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That is not the case with the Lightroom catalog backup. It's a full copy of the catalog file, so there is nothing to 'restore'. You just replace the old catalog file with it (in case of corruption), or start using a backup copy (in case you lost the original for some reason, like a disk crash).
Johan is correct here. Like I said earlier. What Lightroom calls a backup in nothing more than a copy of the file that the SQLlite database engine generates to hold your data. The only addition to that is that since about version 6 the "backup" file has been compressed to a ZIP file format to compactly store what amounts to a binary series of "0s" and "1s".
 
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Most backup applications will only make a new copy if the file has changed. And because the file didn't change, or because the change wasn't noticed (a 'bit rot' change will not be noticed because that won't change the modification date and backup applications rely on the modification date to determine what has changed since the last backup) you will not get a point in time backup of your raw files, unless you force the app to make a completely new backup every now and then.
Correct, with emphasis on "most". There are some (goodsync for example) which will allow you to checksum the file each backup and compare to the backup file's checksum. That takes a lot longer, but if (as I do) you run it locally and at night, who cares. Also some clouds (I think Amazon Cloud) can provide a checksum on request so it doesn't need to read the backup while doing this check. This is about bit rot.

But ... run-amok programs, or malware, will often change the file attributes and trigger a backup, which could write the corrupt file into your backup archive. And Ransomware is becoming a continually growing threat.

But for bitrot it is the rare program which will do checksums. Very rare. It's an area that Linux is addressing with growing use of various file systems that internally check checksums, though they are not quite mainstream. Windows tried it with ReFS (as a replacement for NTFS) but at least so far has made a mess of the effort. I'm not sure if Mac's linux heritage is following along with linux in that regard.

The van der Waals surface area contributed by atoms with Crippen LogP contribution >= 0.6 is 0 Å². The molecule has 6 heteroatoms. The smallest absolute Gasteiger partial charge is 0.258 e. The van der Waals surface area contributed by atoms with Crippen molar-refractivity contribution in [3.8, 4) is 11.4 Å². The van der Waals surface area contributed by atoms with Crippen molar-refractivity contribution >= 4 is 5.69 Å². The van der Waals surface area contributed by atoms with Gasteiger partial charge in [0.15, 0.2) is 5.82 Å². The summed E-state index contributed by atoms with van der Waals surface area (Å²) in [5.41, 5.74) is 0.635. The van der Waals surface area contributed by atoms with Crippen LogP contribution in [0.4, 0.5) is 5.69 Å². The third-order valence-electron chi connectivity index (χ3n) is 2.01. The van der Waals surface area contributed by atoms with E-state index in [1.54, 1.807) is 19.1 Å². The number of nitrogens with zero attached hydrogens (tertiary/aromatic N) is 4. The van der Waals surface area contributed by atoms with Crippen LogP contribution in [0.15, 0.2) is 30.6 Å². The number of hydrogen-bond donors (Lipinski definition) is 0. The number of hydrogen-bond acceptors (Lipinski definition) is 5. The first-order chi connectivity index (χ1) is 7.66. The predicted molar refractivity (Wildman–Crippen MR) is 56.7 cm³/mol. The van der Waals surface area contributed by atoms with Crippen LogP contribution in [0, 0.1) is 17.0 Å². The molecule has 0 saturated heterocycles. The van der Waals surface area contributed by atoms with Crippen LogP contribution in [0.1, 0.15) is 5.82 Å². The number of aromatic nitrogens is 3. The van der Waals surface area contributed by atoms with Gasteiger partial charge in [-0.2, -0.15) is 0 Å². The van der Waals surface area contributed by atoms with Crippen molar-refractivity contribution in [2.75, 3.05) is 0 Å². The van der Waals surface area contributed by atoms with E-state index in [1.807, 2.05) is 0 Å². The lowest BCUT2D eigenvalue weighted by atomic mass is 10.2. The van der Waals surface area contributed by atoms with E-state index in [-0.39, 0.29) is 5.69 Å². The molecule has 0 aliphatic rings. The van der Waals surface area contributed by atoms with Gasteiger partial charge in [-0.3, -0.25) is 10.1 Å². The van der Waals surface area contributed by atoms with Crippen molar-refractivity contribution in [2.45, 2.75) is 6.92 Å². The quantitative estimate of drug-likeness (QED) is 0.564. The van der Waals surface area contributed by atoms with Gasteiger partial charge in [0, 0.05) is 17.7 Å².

Bitrot by the way is the most (maybe only) compelling argument I've heard for using DNG files, so their internal checksums can catch such issues.

That is not the case with the Lightroom catalog backup. It's a full copy of the catalog file, so there is nothing to 'restore'. You just replace the old catalog file with it (in case of corruption), or start using a backup copy (in case you lost the original for some reason, like a disk crash).
One minor note for those unfamiliar and following along at home... in some cases Lightroom will zip the backup of the catalog. This can be really confusing on Windows where the idiotic default behavior is to hide the file types of known files, leaving it showing without the "zip". Forums are littered with people trying to open the zip backup directly and having it fail to open -- actually -- hmmm--- maybe someone should whisper into Adobe's ear to notice that and offer to unzip it for the user?
 

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Most backup applications will only make a new copy if the file has changed. And because the file didn't change, or because the change wasn't noticed (a 'bit rot' change will not be noticed because that won't change the modification date and backup applications rely on the modification date to determine what has changed since the last backup) you will not get a point in time backup of your raw files, unless you force the app to make a completely new backup every now and then.
To sort of reply to Johan's and Ferguson's posts just above, no backup program will recognize bit rot, unless you do file checksums as part of the backup process. If you back up each RAW file as soon as it is ingested, then you minimize the chance of bit-rot.